The park is alive with plenty of activity of card games amongst the men, an amusement park for little children, with paths and gardens to explore.
We love the Marriage Market where each weekend, people post marriage listings, Very unique.
1. Shanghai Grand Theatre
2. Shanghai Museum
Ancient art history is on display at the Shanghai Museum. It’s free to enter and open every day from 9 am to 5 pm.
To learn more about the Best 7 Museums in Shanghai, click here.
3. Shanghai Natural History Museum in Jing’an Park
The Museum is open Tuesday to Sunday from 8:50 am to 5:15 pm, and closed on Monday.
The entrance fee is 30 Yuan (USD5) for an adult and to get there, take Metro Line 13.
The museum has animal species, plant species and items from the Stone Age.
If you want to see the original Jing’an Temple built in 247AD of the Wu Dynasty, then you have a 2.7km walk. The temple is in the middle of a busy intersection.
4. Lanehouses on Wujiang Road
Wujiang Road is filled with many restaurants and places to eat.
But it also has a small lane where you can find 1930s lane houses. The narrow lane is intriguing with household items hanging above the lane.
5. Shopping on Nanjing Road
This largest pedestrian shopping area has large international brands, with some local boutique shops.
What was unexpected, was the number of hawkers approaching you to buy watches and handbags.
With them ignored, we could watch the street art, window shop and take a peek in the enormous M&M store.
At the end of the Nanjing Road, we come across Suzhou Creek, to walk along the river bank to The Bund.
Enjoy a Local Shanghai Delicacy
As the rain was threatening, we decided to locate the Natural Museum of History to shelter for a couple of hours, but of course, the smell of food got the better of us.
It was a small shop selling a local Shanghai delicacy, a Pork Dumpling filled with a broth.
Well, we only found out the pork bun had a broth when Maura bit into hers and ended up with broth all over her trousers. Ouch, it was hot.
They tasted so good. But we were still a little peckish when we found another Pork Bun stand. The old lady was concerned with our selection. Maura went safe with a chicken pork bun while Terry’s pork bun had chilli.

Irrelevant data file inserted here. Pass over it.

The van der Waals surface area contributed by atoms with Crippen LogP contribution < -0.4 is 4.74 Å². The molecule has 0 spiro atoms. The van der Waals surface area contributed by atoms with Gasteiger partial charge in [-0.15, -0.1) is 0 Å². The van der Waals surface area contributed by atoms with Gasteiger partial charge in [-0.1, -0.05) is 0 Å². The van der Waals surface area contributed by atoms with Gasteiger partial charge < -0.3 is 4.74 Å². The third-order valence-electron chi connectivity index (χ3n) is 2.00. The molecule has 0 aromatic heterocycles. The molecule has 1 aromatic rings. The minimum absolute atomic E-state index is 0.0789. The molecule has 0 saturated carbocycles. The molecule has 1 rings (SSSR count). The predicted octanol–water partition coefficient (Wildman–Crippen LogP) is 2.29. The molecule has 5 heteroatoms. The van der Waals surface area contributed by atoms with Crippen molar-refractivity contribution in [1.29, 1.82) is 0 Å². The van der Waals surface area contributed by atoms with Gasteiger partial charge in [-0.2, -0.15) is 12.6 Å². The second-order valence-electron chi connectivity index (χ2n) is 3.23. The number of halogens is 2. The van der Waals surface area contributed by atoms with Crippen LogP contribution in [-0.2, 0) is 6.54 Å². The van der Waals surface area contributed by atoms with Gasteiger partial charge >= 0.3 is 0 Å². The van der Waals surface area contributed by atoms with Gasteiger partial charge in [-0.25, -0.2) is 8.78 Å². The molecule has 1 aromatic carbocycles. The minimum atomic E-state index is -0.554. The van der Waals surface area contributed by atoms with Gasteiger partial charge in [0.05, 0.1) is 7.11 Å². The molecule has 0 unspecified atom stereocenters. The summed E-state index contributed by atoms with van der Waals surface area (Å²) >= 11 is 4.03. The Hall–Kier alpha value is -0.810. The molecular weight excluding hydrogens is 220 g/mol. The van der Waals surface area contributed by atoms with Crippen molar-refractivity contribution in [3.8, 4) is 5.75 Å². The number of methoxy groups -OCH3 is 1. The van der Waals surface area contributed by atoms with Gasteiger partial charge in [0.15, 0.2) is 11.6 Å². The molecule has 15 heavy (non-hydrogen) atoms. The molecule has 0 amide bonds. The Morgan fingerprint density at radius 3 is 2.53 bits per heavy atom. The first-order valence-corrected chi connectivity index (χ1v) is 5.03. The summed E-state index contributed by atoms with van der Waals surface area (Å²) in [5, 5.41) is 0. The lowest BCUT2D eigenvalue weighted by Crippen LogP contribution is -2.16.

Yay, at last, we have spicy food we have missed since our time in Malaysia.
Related Post: Fabulous Foods of Ipoh, Malaysia.
Have Faith in the Locals
Unfortunately, Terry’s cell phone hit the pavement and smashed the screen, making our next priority is a new screen and a Chinese SIM card.
First repair quote was too steep so we chose another shop. Once the price was agreed, the man and the cellphone disappeared onto a motorbike and away up the street. His wife and child left behind to mind the shop we thought it should be ok?
With an hour to fill in, we went in search of the Natural Museum of History. With no technology to help and with some happy, local help, we found the museum to be was elusive.
Not to worry, getting lost is part of the journey as we took photos from a local bridge and explored some streets around the area. An hour later we are back at the shop to collect the phone, newly repaired.
With our cell phone GPS back up and running we located the museum only to find it closed for repairs. Oh well, at least the garden surrounding the museum is filled with interesting sculptures.
More Amazing Places to See in Shanghai
1. Amazing Architecture of Pudong Financial District
2. The Bund of Shanghai
The colonial buildings of the Bund is a spectacular must-see of Shanghai with views of the modern Pudong district on the other side of the Huangpu River.
While the river is one of the busiest ports with its constant movement of barges. A walk along the Huangpu River promenade has plenty of photo opportunities of the colonial buildings.
What was unusual was the number of bride and grooms having their photos taken. We counted 15 pairs. All we can think of is the sunny weather has them all out having pre/post wedding photos.
3. Lunch at Gucheng Park
Hungry and now close to 1 pm we walked through Gucheng Park finding an atmosphere like a China Town. We looked down a lane and the restaurant owner waved to us, wearing what looked like his mother’s apron, to come to take a seat.
We decided on a bowl of noodles (thickness of vermicelli) and some dumplings for CNY30 (USD4.50). Replenished we go in search of Yuan Gardens.
4. Yuan Gardens
Yuan Gardens is a small oasis in the middle of a large Chinese complex of old laneways and shops. Finding the entrance to Yuan Gardens has an entrance fee of CNY40 (USD6).